Chapter

International Migration and Labor Conditions

Robert J. Flanagan

in Globalization and Labor Conditions

Published in print August 2006 | ISBN: 9780195306002
Published online September 2006 | e-ISBN: 9780199783564 | DOI: http://dx.doi.org/10.1093/0195306007.003.0005
 International Migration and Labor Conditions

Show Summary Details

Preview

This chapter shows the powerful role of international labor market competition in narrowing differences in labor conditions between countries that remain open to migration flows. International migration produced a large convergence in real wages between Europe and the New World during the transatlantic migrations of the late 19th century. Concerns about the impact of immigration on workers in destination countries resulted in policies that significantly limited international migration during much of the 20th century and gave rise to significant illegal immigration. Dropping these policy barriers would increase world output and significantly reduce inequality between the richest and poorest nations of the world. The chapter also considers whether the emigration of skilled workers (brain drain) harms poor countries, weighing the loss of skills against remittances and other offsetting factors.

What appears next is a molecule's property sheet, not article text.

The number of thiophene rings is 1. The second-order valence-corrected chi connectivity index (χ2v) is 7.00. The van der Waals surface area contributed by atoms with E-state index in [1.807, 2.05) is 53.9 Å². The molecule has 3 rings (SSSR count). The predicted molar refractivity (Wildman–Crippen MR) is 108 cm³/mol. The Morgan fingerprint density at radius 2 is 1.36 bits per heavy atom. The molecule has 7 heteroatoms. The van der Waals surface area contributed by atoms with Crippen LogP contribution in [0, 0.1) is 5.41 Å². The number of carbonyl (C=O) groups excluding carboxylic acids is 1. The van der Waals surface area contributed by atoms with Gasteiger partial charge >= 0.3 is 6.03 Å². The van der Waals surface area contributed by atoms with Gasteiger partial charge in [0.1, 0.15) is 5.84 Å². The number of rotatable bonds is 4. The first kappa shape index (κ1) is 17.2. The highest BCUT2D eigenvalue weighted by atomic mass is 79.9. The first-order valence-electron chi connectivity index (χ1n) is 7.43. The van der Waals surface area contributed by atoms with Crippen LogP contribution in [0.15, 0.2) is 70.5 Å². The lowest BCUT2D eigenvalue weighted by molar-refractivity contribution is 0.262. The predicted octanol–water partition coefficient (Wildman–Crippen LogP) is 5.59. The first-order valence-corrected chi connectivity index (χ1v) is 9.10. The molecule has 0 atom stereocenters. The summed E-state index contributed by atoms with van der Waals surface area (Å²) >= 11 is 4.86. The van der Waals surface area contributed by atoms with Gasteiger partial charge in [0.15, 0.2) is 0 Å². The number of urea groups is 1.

Keywords: brain drain; convergence; emigration; illegal immigration; immigration; migration; migration barriers; remittances

Chapter.  13372 words. 

Subjects: International Economics

Full text: subscription required

How to subscribe Recommend to my Librarian

Buy this work at Oxford University Press »

Users without a subscription are not able to see the full content. Please, subscribe or login to access all content.